When are they effective?
Although issues-based storylines don’t always ‘work’ it would be wrong to dismiss both the popularity of the soap opera generally, and the impact some storylines have had.
While some organisations and media outlets may prefer short-term storylines and impact, for major issues the best way to bring about greater awareness and behaviour change is through ongoing, sustained messaging. Soul City in South Africa is an example of how this can work. It is highly effective both as an entertaining soap that has run for decades but keeps within it core messaging around HIV. One-off storylines can be effective in the short term but don’t tend to have long-term impact.
If you’re working in media, healthcare, or for an NGO or charity and want to introduce an issue to a soap opera you’ll be more likely to make a difference if you:
– diligently research audiences before storylines are introduced to identify specific issues they might be helped to know more about
– develop characters and storylines to appeal to viewers or listeners so audiences can relate to characters going through/representing particular issues and engage more actively with story lines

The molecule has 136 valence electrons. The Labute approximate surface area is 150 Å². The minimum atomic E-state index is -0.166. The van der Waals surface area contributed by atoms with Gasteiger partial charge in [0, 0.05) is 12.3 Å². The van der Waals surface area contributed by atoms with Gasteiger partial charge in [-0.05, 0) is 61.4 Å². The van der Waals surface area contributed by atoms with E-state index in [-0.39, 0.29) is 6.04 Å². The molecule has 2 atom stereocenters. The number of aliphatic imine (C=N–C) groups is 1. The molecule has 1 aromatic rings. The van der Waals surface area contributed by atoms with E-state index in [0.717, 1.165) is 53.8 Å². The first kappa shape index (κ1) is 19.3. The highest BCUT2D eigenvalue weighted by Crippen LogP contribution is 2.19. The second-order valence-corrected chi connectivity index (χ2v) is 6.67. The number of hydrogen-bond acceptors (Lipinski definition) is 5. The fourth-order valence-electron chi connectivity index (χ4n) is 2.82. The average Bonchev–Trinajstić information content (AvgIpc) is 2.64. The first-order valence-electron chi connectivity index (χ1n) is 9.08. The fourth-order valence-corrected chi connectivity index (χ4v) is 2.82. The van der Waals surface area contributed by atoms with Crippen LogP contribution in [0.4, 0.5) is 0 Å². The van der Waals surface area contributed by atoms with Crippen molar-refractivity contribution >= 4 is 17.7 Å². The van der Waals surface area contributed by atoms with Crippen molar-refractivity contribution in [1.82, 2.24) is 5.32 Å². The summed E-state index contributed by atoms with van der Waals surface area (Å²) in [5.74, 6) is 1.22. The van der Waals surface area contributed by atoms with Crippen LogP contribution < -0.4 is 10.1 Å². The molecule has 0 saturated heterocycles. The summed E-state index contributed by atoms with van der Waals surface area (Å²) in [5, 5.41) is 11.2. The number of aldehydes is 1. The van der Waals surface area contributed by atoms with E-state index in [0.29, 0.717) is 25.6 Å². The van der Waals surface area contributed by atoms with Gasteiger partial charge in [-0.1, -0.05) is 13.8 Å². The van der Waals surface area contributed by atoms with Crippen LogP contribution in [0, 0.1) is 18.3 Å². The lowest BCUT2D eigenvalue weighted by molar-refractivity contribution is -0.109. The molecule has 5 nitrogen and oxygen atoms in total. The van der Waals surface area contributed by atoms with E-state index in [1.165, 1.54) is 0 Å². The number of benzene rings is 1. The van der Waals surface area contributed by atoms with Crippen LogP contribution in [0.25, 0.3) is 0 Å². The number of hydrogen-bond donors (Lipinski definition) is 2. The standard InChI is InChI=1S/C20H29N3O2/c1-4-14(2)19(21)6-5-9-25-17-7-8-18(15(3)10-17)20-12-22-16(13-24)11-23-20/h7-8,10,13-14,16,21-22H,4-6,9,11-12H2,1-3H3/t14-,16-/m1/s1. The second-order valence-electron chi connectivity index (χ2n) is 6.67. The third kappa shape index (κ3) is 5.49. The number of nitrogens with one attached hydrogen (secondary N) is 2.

– make careful links between those with expert understanding of an issue (patient groups/support networks/charities) and those able to translate this into a believable storyline
– support stories with additional materials – a website, cartoon, links to helplines etc
– have clear outcomes for impact from the outset. What behaviour do you want to change and how do you want to change it? If you want to raise awareness how do you want to do this and for what purpose? How can you build this into programming, enable it further through multimedia platforms, and most importantly how will you assess whatever work you do to see what effect storylines have?
As mentioned previously on this site, bad advice giving tends to tell us what to do not how to do it, which is the trap I’ve fallen into above. So, in the tradition of all good soap operas, all of the ideas on how to actually make an issues-based soap opera will be covered in a future episode….